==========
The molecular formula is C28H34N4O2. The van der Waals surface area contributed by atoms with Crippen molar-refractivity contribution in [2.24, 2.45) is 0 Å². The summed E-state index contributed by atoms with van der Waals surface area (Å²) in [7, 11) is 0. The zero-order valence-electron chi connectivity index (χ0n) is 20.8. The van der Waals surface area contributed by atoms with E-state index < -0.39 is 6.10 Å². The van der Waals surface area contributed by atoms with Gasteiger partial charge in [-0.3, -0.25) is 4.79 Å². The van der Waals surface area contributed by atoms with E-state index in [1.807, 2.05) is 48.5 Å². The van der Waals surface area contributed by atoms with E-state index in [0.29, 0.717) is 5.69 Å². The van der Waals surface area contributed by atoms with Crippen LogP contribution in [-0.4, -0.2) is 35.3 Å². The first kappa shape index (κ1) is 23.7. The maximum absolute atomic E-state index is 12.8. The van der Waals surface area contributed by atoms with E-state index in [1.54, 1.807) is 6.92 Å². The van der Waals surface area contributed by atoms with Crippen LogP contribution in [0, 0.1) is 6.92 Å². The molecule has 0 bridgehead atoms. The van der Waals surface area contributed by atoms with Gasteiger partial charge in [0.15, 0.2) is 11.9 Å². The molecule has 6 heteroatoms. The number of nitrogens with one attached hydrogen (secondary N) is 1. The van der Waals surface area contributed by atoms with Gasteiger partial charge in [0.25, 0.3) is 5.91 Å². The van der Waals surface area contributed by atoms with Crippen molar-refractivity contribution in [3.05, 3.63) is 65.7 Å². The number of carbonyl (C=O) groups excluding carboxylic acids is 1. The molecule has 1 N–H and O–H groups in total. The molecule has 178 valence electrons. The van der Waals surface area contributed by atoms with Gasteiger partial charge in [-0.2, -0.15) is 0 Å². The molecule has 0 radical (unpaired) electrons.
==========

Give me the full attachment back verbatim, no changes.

The molecular formula is C28H34N4O2. The van der Waals surface area contributed by atoms with Crippen molar-refractivity contribution in [2.24, 2.45) is 0 Å². The summed E-state index contributed by atoms with van der Waals surface area (Å²) in [7, 11) is 0. The zero-order valence-electron chi connectivity index (χ0n) is 20.8. The van der Waals surface area contributed by atoms with E-state index < -0.39 is 6.10 Å². The van der Waals surface area contributed by atoms with Gasteiger partial charge in [-0.3, -0.25) is 4.79 Å². The van der Waals surface area contributed by atoms with E-state index in [1.807, 2.05) is 48.5 Å². The van der Waals surface area contributed by atoms with E-state index in [0.29, 0.717) is 5.69 Å². The van der Waals surface area contributed by atoms with Crippen LogP contribution in [-0.4, -0.2) is 35.3 Å². The first kappa shape index (κ1) is 23.7. The maximum absolute atomic E-state index is 12.8. The van der Waals surface area contributed by atoms with E-state index in [1.54, 1.807) is 6.92 Å². The van der Waals surface area contributed by atoms with Crippen LogP contribution in [0, 0.1) is 6.92 Å². The molecule has 0 bridgehead atoms. The van der Waals surface area contributed by atoms with Gasteiger partial charge in [0.15, 0.2) is 11.9 Å². The molecule has 6 heteroatoms. The number of nitrogens with one attached hydrogen (secondary N) is 1. The van der Waals surface area contributed by atoms with Gasteiger partial charge in [0.25, 0.3) is 5.91 Å². The van der Waals surface area contributed by atoms with Crippen molar-refractivity contribution in [3.05, 3.63) is 65.7 Å². The number of carbonyl (C=O) groups excluding carboxylic acids is 1. The molecule has 1 N–H and O–H groups in total. The molecule has 178 valence electrons. The van der Waals surface area contributed by atoms with Gasteiger partial charge in [-0.2, -0.15) is 0 Å². The molecule has 0 radical (unpaired) electrons.